they had charged one of its members of plagiarism that motivated the said
Resolution. It was the manner of the criticism and the contumacious language
by which respondents, who are not parties nor counsels in the Vinuya case,
have expressed their opinion in favor of the petitioners in the said pending case
for the “proper disposition” and consideration of the Court that gave rise to said
Resolution. The Show Cause Resolution painstakingly enumerated the
statements that the Court considered excessive and uncalled for under the
circumstances surrounding the issuance, publication, and later submission to
this Court of the UP Law faculty’s Restoring Integrity Statement.

The right to criticize, which is guaranteed by the freedom of speech and of


expression in the Bill of Rights of the Constitution, must be exercised
responsibly, for every right carries with it a corresponding obligation. Freedom
is not freedom from responsibility, but freedom with responsibility. Thus,
proscribed are the use of unnecessary language which jeopardizes high esteem
in courts, creates or promotes distrust in judicial administration, or tends
necessarily to undermine the confidence of people in the integrity of the
members of the Court. In other words, while a lawyer is entitled to present his
case with vigor and courage, such enthusiasm does not justify the use of
offensive and abusive language. Language abounds with countless possibilities
for one to be emphatic but respectful, convincing but not derogatory,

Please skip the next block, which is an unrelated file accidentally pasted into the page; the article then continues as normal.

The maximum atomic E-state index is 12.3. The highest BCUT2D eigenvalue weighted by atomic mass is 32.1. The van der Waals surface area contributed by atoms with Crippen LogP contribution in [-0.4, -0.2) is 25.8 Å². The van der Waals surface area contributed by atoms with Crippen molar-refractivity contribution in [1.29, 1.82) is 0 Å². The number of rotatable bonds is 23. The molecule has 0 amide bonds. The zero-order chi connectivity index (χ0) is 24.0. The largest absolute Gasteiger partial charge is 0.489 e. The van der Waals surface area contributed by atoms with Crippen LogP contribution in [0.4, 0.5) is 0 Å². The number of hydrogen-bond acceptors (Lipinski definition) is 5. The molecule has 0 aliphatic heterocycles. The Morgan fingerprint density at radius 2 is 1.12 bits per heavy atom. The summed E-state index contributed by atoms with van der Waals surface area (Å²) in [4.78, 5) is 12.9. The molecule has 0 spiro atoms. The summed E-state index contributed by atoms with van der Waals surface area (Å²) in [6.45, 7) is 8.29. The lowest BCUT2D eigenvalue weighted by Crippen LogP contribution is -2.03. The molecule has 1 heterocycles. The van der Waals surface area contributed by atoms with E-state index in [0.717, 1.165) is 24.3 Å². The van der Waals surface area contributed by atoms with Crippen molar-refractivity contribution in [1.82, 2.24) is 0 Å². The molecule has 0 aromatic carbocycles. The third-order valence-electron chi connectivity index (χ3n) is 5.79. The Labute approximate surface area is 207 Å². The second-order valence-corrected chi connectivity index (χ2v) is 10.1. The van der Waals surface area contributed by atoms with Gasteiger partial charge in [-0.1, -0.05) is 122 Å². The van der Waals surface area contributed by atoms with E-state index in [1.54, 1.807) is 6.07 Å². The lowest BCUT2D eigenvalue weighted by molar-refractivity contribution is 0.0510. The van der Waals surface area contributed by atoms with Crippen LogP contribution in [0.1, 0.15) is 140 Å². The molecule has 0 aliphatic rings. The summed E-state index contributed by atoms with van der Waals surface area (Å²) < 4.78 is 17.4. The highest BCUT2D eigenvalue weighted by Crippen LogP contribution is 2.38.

illuminating but not offensive.

In a long line of cases, the Court has held that the right to criticize the
courts and judicial officers must be balanced against the equally primordial
concern that the independence of the Judiciary be protected from due influence
or interference. In cases where the critics are not only citizens but members of
the Bar, jurisprudence has repeatedly affirmed the authority of this Court to
discipline lawyers whose statements regarding the courts and fellow lawyers,
whether judicial or extrajudicial, have exceeded the limits of fair comment and
common decency.

The Show Cause Resolution does not violate respondents’ academic


freedom as law professors

There is nothing in the Show Cause Resolution that dictates upon


respondents the subject matter they can teach and the manner of their
instruction. Moreover, it is not inconsistent with the principle of academic
freedom for this Court to subject lawyers who teach law to disciplinary action
for contumacious conduct and speech, coupled with undue intervention in favor
of a party in a pending case, without observing proper procedure, even if
purportedly done in their capacity as teachers.

Academic freedom cannot be successfully invoked by respondents in this


case. The constitutional right to freedom of expression of members of the Bar
may be circumscribed by their ethical duties as lawyers to give due respect to
the courts and to uphold the public’s faith in the legal profession and the justice
system. The Court believes that the reason that freedom of expression may be
so delimited in the case of lawyers applies with greater force to the academic
freedom of law professors.

The Court reiterates that lawyers when they teach law are considered
engaged in the practice of law. Unlike professors in other disciplines and more
than lawyers who do not teach law, respondents are bound by their oath to
uphold the ethical standards of the legal profession. Thus, their actions as law
professors must be measured against the same canons of professional
responsibility applicable to acts of members of the Bar as the fact of their being
law professors is inextricably entwined with the fact that they are lawyers.